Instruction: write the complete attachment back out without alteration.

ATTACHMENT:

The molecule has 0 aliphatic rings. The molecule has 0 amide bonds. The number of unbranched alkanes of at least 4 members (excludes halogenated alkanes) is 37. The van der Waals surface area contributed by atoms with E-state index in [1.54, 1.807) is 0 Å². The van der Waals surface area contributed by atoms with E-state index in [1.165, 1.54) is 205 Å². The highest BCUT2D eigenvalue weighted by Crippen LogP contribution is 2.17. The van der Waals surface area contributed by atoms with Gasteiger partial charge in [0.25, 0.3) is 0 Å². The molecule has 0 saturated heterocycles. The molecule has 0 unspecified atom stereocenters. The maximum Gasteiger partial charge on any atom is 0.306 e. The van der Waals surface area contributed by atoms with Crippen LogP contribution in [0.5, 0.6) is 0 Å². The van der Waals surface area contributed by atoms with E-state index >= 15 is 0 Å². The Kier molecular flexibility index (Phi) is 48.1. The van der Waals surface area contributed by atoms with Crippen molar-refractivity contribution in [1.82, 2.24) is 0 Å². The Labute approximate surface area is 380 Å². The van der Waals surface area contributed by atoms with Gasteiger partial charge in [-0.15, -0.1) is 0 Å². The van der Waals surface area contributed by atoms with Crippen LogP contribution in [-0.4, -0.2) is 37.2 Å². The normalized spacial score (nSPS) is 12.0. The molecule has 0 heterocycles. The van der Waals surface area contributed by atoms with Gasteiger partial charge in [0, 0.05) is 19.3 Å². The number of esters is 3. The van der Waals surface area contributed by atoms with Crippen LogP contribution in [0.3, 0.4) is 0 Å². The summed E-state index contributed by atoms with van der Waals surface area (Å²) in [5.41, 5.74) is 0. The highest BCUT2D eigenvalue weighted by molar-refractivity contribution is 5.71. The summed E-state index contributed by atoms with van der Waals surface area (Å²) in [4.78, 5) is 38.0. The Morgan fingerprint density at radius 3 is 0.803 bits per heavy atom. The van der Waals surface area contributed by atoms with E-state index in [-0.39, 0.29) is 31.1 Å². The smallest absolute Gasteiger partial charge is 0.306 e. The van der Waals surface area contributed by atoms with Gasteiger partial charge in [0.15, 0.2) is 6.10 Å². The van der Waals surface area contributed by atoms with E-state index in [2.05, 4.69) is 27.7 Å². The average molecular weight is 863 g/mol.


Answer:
The molecule has 0 aliphatic rings. The molecule has 0 amide bonds. The number of unbranched alkanes of at least 4 members (excludes halogenated alkanes) is 37. The van der Waals surface area contributed by atoms with E-state index in [1.54, 1.807) is 0 Å². The van der Waals surface area contributed by atoms with E-state index in [1.165, 1.54) is 205 Å². The highest BCUT2D eigenvalue weighted by Crippen LogP contribution is 2.17. The van der Waals surface area contributed by atoms with Gasteiger partial charge in [0.25, 0.3) is 0 Å². The molecule has 0 saturated heterocycles. The molecule has 0 unspecified atom stereocenters. The maximum Gasteiger partial charge on any atom is 0.306 e. The van der Waals surface area contributed by atoms with Crippen LogP contribution in [0.5, 0.6) is 0 Å². The van der Waals surface area contributed by atoms with E-state index >= 15 is 0 Å². The Kier molecular flexibility index (Phi) is 48.1. The van der Waals surface area contributed by atoms with Crippen molar-refractivity contribution in [1.82, 2.24) is 0 Å². The Labute approximate surface area is 380 Å². The van der Waals surface area contributed by atoms with Gasteiger partial charge in [-0.15, -0.1) is 0 Å². The van der Waals surface area contributed by atoms with Crippen LogP contribution in [-0.4, -0.2) is 37.2 Å². The normalized spacial score (nSPS) is 12.0. The molecule has 0 heterocycles. The van der Waals surface area contributed by atoms with Gasteiger partial charge in [0, 0.05) is 19.3 Å². The number of esters is 3. The van der Waals surface area contributed by atoms with Crippen LogP contribution in [0.3, 0.4) is 0 Å². The summed E-state index contributed by atoms with van der Waals surface area (Å²) in [5.41, 5.74) is 0. The highest BCUT2D eigenvalue weighted by molar-refractivity contribution is 5.71. The summed E-state index contributed by atoms with van der Waals surface area (Å²) in [4.78, 5) is 38.0. The Morgan fingerprint density at radius 3 is 0.803 bits per heavy atom. The van der Waals surface area contributed by atoms with E-state index in [-0.39, 0.29) is 31.1 Å². The smallest absolute Gasteiger partial charge is 0.306 e. The van der Waals surface area contributed by atoms with Gasteiger partial charge in [0.15, 0.2) is 6.10 Å². The van der Waals surface area contributed by atoms with E-state index in [2.05, 4.69) is 27.7 Å². The average molecular weight is 863 g/mol.